Thursday, December 01, 2011

Epochs of European Civilization: Antiquity To Renaissance

Epochs of European Civilization: Antiquity To Renaissance starts with a lecture on the Jews.

Wait a second. Israel part of Europe?

Well, geographically, it may not be. But the European geographic boundaries are arbitrary at best. Culturally, the Jewish culture has played a big role in the European state. Christianity sprung out of Israel to become the dominant religion of Europe. Even the Jews that remained played important parts in the emergence of the European power. The Jewish bankers were indispensable to the European monarchs. Even as they were persecuting Jews, they would hold on to their key financial authorities. The separation and persecution of the Jews helped them to grow stronger and develop special skills and attributes that benefited European society. (Does that mean that the integration of Jews in to modern society will hurt them?)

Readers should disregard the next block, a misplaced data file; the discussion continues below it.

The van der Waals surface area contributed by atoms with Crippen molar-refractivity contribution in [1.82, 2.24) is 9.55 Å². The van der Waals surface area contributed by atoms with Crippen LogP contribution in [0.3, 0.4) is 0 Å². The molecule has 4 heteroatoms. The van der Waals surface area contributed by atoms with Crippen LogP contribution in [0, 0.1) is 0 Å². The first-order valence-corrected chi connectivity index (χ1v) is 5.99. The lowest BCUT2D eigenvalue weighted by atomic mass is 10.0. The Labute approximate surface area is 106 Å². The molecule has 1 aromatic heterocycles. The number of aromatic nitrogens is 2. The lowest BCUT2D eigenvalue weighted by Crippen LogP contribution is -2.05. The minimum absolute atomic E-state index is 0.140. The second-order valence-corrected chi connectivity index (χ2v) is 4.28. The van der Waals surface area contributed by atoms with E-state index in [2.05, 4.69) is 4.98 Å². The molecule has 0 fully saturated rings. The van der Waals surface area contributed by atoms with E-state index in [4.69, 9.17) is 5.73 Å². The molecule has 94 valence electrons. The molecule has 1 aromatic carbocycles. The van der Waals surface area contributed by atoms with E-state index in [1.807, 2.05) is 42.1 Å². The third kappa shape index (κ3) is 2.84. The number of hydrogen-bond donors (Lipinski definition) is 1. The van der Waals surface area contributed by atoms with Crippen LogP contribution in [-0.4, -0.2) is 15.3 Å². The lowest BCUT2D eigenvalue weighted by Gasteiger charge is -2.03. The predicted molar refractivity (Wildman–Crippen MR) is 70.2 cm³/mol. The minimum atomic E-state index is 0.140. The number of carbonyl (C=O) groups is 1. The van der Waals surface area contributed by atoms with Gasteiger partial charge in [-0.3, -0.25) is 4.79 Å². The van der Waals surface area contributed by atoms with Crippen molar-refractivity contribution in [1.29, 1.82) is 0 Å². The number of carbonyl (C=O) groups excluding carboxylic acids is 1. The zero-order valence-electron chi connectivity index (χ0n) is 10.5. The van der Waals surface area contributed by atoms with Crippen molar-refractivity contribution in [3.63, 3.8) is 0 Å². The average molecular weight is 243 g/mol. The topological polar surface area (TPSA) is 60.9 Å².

These lectures pay a lot of attention to the role of religion and church within the culture of Europe. This makes a lot of sense. The Catholic can be considered the de facto continuation of the Roman empire, and spent a thousand years as the dominant force in Europe. The conversion of different peoples were also significant events in the middle ages. From this perspective, the crusades were seen as a way to "unite" the disparate small kingdoms. The underlying theme helps tie together many of the other key "battles" and "events" in ancient European history and makes for very informative lectures.

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